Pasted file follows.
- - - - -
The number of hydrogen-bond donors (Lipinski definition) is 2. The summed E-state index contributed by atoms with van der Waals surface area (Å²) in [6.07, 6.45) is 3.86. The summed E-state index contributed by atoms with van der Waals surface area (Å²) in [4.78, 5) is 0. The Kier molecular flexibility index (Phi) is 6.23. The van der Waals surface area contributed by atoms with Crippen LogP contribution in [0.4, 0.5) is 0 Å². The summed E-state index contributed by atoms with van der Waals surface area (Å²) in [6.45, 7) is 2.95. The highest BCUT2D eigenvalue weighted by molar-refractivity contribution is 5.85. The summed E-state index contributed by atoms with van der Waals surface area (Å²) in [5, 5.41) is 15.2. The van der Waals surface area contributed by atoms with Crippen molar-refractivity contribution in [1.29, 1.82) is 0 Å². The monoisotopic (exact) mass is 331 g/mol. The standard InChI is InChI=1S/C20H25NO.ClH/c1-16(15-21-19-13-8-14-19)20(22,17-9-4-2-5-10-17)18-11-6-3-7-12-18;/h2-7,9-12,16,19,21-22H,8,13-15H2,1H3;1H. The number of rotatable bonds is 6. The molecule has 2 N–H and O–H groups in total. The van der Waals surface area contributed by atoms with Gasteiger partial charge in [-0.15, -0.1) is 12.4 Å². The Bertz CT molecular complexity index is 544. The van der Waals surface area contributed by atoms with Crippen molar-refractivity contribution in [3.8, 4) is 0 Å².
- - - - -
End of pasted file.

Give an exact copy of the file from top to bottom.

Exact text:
The number of hydrogen-bond donors (Lipinski definition) is 2. The summed E-state index contributed by atoms with van der Waals surface area (Å²) in [6.07, 6.45) is 3.86. The summed E-state index contributed by atoms with van der Waals surface area (Å²) in [4.78, 5) is 0. The Kier molecular flexibility index (Phi) is 6.23. The van der Waals surface area contributed by atoms with Crippen LogP contribution in [0.4, 0.5) is 0 Å². The summed E-state index contributed by atoms with van der Waals surface area (Å²) in [6.45, 7) is 2.95. The highest BCUT2D eigenvalue weighted by molar-refractivity contribution is 5.85. The summed E-state index contributed by atoms with van der Waals surface area (Å²) in [5, 5.41) is 15.2. The van der Waals surface area contributed by atoms with Crippen molar-refractivity contribution in [1.29, 1.82) is 0 Å². The monoisotopic (exact) mass is 331 g/mol. The standard InChI is InChI=1S/C20H25NO.ClH/c1-16(15-21-19-13-8-14-19)20(22,17-9-4-2-5-10-17)18-11-6-3-7-12-18;/h2-7,9-12,16,19,21-22H,8,13-15H2,1H3;1H. The number of rotatable bonds is 6. The molecule has 2 N–H and O–H groups in total. The van der Waals surface area contributed by atoms with Gasteiger partial charge in [-0.15, -0.1) is 12.4 Å². The Bertz CT molecular complexity index is 544. The van der Waals surface area contributed by atoms with Crippen molar-refractivity contribution in [3.8, 4) is 0 Å².